dissolved organic carbon
Springer Online Journal Archives 1860-2000
Chemistry and Pharmacology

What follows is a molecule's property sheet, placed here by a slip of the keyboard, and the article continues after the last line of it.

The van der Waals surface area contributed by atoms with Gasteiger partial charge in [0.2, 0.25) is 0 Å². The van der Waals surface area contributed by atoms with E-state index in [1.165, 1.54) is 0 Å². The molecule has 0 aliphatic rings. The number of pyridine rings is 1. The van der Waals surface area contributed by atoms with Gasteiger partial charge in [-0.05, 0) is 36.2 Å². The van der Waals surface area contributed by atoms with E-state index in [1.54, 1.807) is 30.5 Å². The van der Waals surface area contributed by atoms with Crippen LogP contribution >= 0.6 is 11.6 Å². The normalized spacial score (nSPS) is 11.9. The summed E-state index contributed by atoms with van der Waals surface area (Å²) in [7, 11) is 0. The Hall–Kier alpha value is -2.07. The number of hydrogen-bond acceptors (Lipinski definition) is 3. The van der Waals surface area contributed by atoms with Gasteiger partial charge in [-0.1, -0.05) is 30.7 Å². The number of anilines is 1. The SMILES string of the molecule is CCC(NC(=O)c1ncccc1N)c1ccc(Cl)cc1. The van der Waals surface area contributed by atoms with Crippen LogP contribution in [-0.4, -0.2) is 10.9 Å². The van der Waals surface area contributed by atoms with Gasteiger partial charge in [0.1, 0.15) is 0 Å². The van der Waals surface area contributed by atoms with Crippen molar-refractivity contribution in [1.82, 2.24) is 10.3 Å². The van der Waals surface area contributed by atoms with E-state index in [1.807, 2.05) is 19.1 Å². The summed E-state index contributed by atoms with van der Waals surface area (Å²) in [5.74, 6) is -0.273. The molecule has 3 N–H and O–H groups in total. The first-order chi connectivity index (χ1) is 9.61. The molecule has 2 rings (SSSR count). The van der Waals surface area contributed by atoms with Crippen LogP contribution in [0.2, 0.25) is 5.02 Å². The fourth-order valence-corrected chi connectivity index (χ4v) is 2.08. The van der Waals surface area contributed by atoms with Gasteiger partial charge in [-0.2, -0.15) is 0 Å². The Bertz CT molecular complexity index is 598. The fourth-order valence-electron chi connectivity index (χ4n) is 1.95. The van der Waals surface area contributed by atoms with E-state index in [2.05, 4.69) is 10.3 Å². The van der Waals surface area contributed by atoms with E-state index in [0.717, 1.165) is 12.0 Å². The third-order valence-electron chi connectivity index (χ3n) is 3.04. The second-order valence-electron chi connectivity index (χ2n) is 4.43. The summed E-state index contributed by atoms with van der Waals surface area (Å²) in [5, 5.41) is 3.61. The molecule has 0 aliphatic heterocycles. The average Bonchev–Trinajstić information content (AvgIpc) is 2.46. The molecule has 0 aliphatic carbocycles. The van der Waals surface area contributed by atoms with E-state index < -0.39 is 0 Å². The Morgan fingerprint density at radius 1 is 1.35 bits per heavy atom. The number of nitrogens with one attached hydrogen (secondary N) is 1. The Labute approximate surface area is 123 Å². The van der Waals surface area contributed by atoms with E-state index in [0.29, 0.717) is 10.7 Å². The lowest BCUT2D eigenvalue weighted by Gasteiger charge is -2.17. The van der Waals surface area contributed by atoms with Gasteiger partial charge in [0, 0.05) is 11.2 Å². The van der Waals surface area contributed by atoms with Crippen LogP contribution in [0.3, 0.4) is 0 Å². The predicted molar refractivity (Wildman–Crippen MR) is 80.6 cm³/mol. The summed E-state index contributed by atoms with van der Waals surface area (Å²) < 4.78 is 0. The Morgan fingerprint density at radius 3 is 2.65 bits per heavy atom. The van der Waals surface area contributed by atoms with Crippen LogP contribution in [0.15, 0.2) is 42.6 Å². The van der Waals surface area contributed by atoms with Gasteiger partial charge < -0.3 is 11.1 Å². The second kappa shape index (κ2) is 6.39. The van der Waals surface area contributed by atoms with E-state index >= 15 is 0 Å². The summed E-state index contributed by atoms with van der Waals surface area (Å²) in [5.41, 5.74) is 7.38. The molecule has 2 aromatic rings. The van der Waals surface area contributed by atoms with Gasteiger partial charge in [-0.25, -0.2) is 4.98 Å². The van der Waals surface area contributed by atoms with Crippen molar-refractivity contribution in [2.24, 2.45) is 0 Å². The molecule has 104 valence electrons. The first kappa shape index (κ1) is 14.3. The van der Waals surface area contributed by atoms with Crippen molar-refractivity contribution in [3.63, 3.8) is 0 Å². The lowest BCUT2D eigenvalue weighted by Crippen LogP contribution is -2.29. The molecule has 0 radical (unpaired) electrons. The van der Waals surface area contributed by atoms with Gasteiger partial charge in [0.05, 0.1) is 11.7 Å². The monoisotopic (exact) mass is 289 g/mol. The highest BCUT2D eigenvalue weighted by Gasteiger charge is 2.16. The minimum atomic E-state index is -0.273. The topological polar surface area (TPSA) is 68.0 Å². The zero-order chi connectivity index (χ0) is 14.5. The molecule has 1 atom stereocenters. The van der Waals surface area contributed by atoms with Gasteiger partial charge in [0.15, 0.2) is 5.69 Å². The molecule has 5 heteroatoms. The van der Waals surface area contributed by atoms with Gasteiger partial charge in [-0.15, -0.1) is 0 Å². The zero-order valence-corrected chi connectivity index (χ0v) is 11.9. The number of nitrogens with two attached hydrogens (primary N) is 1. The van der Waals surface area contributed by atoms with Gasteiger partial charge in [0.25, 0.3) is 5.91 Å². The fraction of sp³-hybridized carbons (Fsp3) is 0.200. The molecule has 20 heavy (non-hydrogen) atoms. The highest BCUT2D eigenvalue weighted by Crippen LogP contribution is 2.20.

Abstract Export of dissolved organic carbon (DOC) from forested catchmentsis governed by competing processes of production, decomposition, sorptionand flushing. To examine the sources of DOC, carbon isotopes (14Cand 13C) were analyzed in DOC from surface waters, groundwatersand soils in a small forested catchment on the Canadian Shield in centralOntario. A significant fraction (greater than 50%) of DOCin major inflows to the lake is composed of carbon incorporated into organicmatter, solubilized and flushed into the stream within the last 40 years. Incontrast, 14C in groundwater DOC was old indicating extensiverecycling of forest floor derived organic carbon in the soil column beforeelution to groundwater in the lower B and C soil horizons. A small uplandbasin had a wide range in 14C from old groundwater values atbaseflow under dry basin conditions to relatively modern values during highflow or wetter antecedent conditions. Wetlands export mainly recently fixedcarbon with little seasonal range. DOC in streams entering the small lakemay be composed of two pools; an older recalcitrant pool delivered bygroundwater and a young labile pool derived from recent organic matter.The relative proportion of these two pools changes seasonally due thechanges in the water flowpaths and organic carbon dynamics. Althoughchanges in local climate (temperature and/or precipitation) may alterthe relative proportions of the old and young pools, the older pool islikely to be more refractory to sedimentation and decomposition in thelake setting. Delivery of older pool DOC from the catchment andsusceptibility of this older pool to photochemical decomposition mayconsequently be important in governing the minimum DOC concentrationlimit in lakes.
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